Guitar Wolf

    Golden Black


    Nine times out of ten, claiming allegiance to a greatest-hits collection tosses you into the Girl Scouts and grandmas camp. I don’t care if you’re seven-foot-eight with a full beard and playing defensive tackle for the Raiders, if you claim Bob Marley’s Legend is one of the best albums of all time you might as well be crocheting a picture of your cat. In cases of true musicianship, greatest-hits collections only scratch at the surface of the true story. Golden Black, the hits collection – or anthology, since they’ve never charted – of Japan’s rock destroyers Guitar Wolf is one of the few exceptions.


    The leather-clad trio stepped into the heyday of indie rock in the 1990s with a fire that could burn a hole through the moon. Senji, Billy and Toru’s early U.S. releases (Wolf Rock, Run Wolf Run) where buried deep in the underground, and it wasn’t until Matador’s release of Missile Me in 1996 that Guitar Wolf’s albums were readily available.


    Their sound was unholy, and it proved that pushing the levels that far in the red actually can create a whole new kind of feedback. Missile Me and the other Matador releases, Planet of the Wolves and Jet Generation, were three brutal records full of kamikaze interpretations of 1950s rockabilly. After a handful of brief tours in the States, the legend of Guitar Wolf slowly grew. In 2003, after nearly three years without a U.S. release, Narnack Records took the reigns from Matador and quickly released three more albums indicative of Guitar Wolf’s high-octane power.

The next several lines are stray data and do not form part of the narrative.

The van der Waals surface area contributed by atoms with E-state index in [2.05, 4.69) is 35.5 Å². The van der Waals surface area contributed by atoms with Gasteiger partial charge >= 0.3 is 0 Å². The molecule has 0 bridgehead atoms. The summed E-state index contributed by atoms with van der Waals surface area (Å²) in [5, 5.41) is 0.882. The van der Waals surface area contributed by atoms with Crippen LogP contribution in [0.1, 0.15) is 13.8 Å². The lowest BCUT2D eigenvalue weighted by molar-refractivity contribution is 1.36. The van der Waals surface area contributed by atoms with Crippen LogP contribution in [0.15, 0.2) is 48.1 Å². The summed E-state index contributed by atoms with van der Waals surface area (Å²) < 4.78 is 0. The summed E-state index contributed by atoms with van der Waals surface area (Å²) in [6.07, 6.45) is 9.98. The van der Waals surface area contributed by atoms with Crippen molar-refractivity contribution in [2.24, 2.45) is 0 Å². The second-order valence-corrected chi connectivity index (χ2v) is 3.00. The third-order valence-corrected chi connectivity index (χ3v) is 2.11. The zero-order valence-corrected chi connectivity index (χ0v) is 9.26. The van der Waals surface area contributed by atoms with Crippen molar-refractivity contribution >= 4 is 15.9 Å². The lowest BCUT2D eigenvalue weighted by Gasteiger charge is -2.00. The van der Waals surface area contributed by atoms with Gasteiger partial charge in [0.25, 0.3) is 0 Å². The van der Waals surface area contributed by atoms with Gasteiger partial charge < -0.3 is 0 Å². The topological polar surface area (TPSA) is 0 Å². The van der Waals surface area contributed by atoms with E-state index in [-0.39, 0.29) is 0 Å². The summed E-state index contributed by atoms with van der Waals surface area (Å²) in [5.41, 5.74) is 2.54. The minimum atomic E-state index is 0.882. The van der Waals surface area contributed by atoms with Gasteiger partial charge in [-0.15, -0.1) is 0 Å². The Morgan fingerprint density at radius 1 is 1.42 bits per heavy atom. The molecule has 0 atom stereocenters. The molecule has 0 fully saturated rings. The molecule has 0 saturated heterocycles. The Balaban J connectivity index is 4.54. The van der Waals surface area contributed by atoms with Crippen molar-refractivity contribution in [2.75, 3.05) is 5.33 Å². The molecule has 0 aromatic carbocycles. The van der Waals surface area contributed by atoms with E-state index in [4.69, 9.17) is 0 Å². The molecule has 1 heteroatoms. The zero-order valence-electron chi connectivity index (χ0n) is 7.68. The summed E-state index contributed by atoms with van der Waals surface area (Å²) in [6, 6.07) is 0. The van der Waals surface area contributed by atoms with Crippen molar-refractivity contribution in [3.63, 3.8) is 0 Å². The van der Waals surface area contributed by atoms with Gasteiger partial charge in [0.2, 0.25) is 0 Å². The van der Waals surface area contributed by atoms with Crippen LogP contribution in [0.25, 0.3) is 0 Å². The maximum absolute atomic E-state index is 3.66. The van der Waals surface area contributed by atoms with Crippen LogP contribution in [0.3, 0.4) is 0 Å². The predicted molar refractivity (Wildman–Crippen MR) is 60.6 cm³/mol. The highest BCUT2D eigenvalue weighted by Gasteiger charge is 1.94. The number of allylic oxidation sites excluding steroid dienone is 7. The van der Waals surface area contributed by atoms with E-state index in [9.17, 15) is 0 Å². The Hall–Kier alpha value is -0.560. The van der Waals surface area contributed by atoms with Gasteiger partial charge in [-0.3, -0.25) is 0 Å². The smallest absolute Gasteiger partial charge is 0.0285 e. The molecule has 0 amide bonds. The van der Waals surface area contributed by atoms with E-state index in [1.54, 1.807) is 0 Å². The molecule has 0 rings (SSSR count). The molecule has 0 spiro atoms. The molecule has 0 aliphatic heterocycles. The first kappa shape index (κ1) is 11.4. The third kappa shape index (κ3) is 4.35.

With the release of Golden Black, there is now a cohesive anthology highlighting Guitar Wolf’s strongest moments over its eighteen years. But that’s not what makes this collection superior. What makes it such a joy to listen to is that all of Guitar Wolf’s albums were very brief, difficult to find and consistent in style. A collection that runs seventy-five minutes and remasters the songs to play more like an album is worthy of the space on the old shelf. (After Billy’s untimely death at the age of thirty-eight in March and the band’s future somewhat in doubt, that may prove to be quite a relief.) 


    With everything from the “Jet Generation” anthem, to the furious “Wild Zero,” to the introductory “Missile Me,” it’s all here and perfect for any fan or newbie. Golden Black is pure jet-society rock ‘n’ roll that will grow a rug of hair on the chest of any Girl Scout or grandma.



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